Wednesday, December 9, 2015


Metacognition is an extremely powerful ally in learning, as necessary a tool for instructional designers as a hammer is for a carpenter. Building it into a learning experience is not hard. Leaving it out is not wise. 

This is number 7 on my list of Learning Theories That Actually Work.

Metacognition means thinking about thinking, and in learning environments that means getting students past thinking about what they are learning and into  thinking about how they are learning--what that learning means to them, how they can use it. .

The following is taken verbatim from the Teaching Excellence in Adult Literacy Fact Sheet (I added the italics):


Metacognitive knowledge refers to what individuals know about themselves as cognitive processors, about different approaches that can be used for learning and problem solving, and about the demands of a particular learning task. Metacognitive regulation refers to adjustments individuals make to their processes to help control their learning, such as planning, information management strategies, comprehension monitoring, de-bugging strategies, and evaluation of progress and goals. [John] Flavell (1979) further divides metacognitive knowledge into three categories:
  • Person variables: What one recognizes about his or her strengths and weaknesses in learning and processing information.
  • Task variables: What one knows or can figure out about the nature of a task and the processing demands required to complete the task—for example, knowledge that it will take more time to read, comprehend, and remember a technical article than it will a similar-length passage from a novel.
  • Strategy variables: The strategies a person has “at the ready” to apply in a flexible way to successfully accomplish a task; for example, knowing how to activate prior knowledge before reading a technical article, using a glossary to look up unfamiliar words, or recognizing that sometimes one has to reread a paragraph several times before it makes sense.
[Jennifer A.] Livingston (1997) provides an example of all three variables: “I know that I (person variable) have difficulty with word problems (task variable), so I will answer the computational problems first and save the word problems for last (strategy variable).”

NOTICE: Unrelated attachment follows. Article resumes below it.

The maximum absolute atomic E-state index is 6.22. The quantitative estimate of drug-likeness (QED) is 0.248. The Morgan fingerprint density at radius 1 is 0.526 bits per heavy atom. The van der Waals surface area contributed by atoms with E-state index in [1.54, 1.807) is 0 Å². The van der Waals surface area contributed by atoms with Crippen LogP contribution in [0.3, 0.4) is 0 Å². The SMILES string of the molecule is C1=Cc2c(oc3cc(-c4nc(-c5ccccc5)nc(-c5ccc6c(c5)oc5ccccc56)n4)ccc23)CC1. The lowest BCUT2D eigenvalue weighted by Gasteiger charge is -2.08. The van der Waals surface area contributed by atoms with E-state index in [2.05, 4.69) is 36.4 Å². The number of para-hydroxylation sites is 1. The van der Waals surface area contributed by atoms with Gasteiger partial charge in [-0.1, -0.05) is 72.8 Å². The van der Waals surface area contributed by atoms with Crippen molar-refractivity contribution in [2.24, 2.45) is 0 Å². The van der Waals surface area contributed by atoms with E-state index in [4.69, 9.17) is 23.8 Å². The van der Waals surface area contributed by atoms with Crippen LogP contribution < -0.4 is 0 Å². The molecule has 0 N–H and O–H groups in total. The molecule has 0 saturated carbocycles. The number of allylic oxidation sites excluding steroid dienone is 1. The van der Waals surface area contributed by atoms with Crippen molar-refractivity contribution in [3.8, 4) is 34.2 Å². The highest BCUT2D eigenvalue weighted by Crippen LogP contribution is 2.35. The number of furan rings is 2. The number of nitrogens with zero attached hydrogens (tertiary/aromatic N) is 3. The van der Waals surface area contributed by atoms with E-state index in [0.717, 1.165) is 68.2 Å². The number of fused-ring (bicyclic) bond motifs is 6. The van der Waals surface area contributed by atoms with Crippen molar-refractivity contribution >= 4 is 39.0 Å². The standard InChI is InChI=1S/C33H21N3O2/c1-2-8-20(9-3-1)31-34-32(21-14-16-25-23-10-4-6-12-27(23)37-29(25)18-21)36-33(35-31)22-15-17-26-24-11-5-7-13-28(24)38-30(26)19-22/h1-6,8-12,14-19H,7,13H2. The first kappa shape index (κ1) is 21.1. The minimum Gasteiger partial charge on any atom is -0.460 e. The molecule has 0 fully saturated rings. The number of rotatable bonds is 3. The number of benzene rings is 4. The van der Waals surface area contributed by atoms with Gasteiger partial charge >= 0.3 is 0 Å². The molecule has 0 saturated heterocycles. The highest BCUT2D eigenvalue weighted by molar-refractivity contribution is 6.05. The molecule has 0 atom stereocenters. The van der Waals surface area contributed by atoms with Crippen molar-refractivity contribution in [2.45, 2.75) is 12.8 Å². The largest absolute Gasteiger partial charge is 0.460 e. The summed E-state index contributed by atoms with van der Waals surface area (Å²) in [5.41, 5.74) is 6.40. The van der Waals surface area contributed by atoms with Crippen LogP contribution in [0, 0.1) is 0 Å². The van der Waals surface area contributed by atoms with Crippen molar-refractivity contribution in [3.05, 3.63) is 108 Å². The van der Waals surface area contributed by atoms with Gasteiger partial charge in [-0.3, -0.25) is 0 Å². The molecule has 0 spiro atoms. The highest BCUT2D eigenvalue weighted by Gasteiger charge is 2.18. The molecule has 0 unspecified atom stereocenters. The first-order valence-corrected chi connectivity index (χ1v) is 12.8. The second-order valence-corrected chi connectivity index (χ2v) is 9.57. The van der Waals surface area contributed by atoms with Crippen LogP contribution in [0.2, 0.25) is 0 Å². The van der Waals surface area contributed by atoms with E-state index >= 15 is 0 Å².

Here's how metacognition stacks up against my four criteria for making the list:
  • It makes sense on the face of it
This is about taking responsibility my own learning. If I'm doing that, if I'm thinking about how I learn best, modifying my strategies, figuring out how to figure it out, I will learn better. So as a developer of learning, if you build in opportunities for this, or even require it, then you'll increase learning and retention. It's a no-brainer (so to speak).
  • It has a solid history in research and practice
As the excerpt above demonstrates, this has been around a while and as far as I can tell, nobody is debunking anything about it. It's a very real phenomenon, and putting into practice yields good results.
  • It's easy to implement
It is actually far simpler to put this into practice than you might guess. Add discussion questions that require it, assignments that require it, and review sessions that emphasize it... these are simple strategies that take just a little time and thought. One caution: never grade a metacognitive assignment! Explanation below.
  • I've tried it, and it works
The standard higher-education online course has a weekly structure that goes something like this:
  • Start a new week on Monday. 
  • Read/listen/absorb new material by Wednesday. 
  • Post in the discussion forum by Friday. 
  • Turn in a paper by Sunday. 
  • Lather, rinse, repeat.
This can be very a poor model it's pretty much the whole model, but it can be very good if these Learning Theories That Work are incorporated. My teams have always made metacognition a significant component in higher education... and we call it, the Reflection Paper. (Quick aside: credit here to Barbara Schadlow, who really opened my eyes to the power of this.) We didn't require a Reflection Paper every week, but rather at the beginning, middle, and end of the course, just a few paragraphs describing what you're learning, how it's going, how you plan to use what you're learning, what you need to do differently in order to learn more.

It was never graded, other than a check mark for having completed it. This is important, because you want honesty. The value is in students actually reflecting on their own learning. We also made it private, between the student and the faculty only, which is also important. You don't want people comparing themselves to one another. It should always positioned for the benefit of the learner, which it is, in more than one way. In addition to helping in its own right, it gives teachers the opportunity to help learners with new learning strategies and approaches.

Adding metacognitive activities isn't hard. The concept is research-based. And it works. In my experience, students consistently write Reflection Papers about rededicating themselves to their own efforts, without any prompting, simply because they are taking the time to think about how things are going and how they might go better.

Click here to go to the next learning theory that actually works 

Click in any order:

1. Gagne's 9 Events (Learning Model)
2. Felder-Silverman Learning Styles Model (Global/Sequential, Visual/Verbal)
3. Social Learning Theory (Role Models)
4. Maslow's Hierarchy (Identity-Level Outcomes)
5. Bloom's Taxonomy (Critical Thinking)
6. Active Learning (Discovery, Flipping the Classroom)
7. Metacognition (Self-Awareness)
8. Kirkpatrick's 4 Levels of Evaluation (Outcome Measurement)

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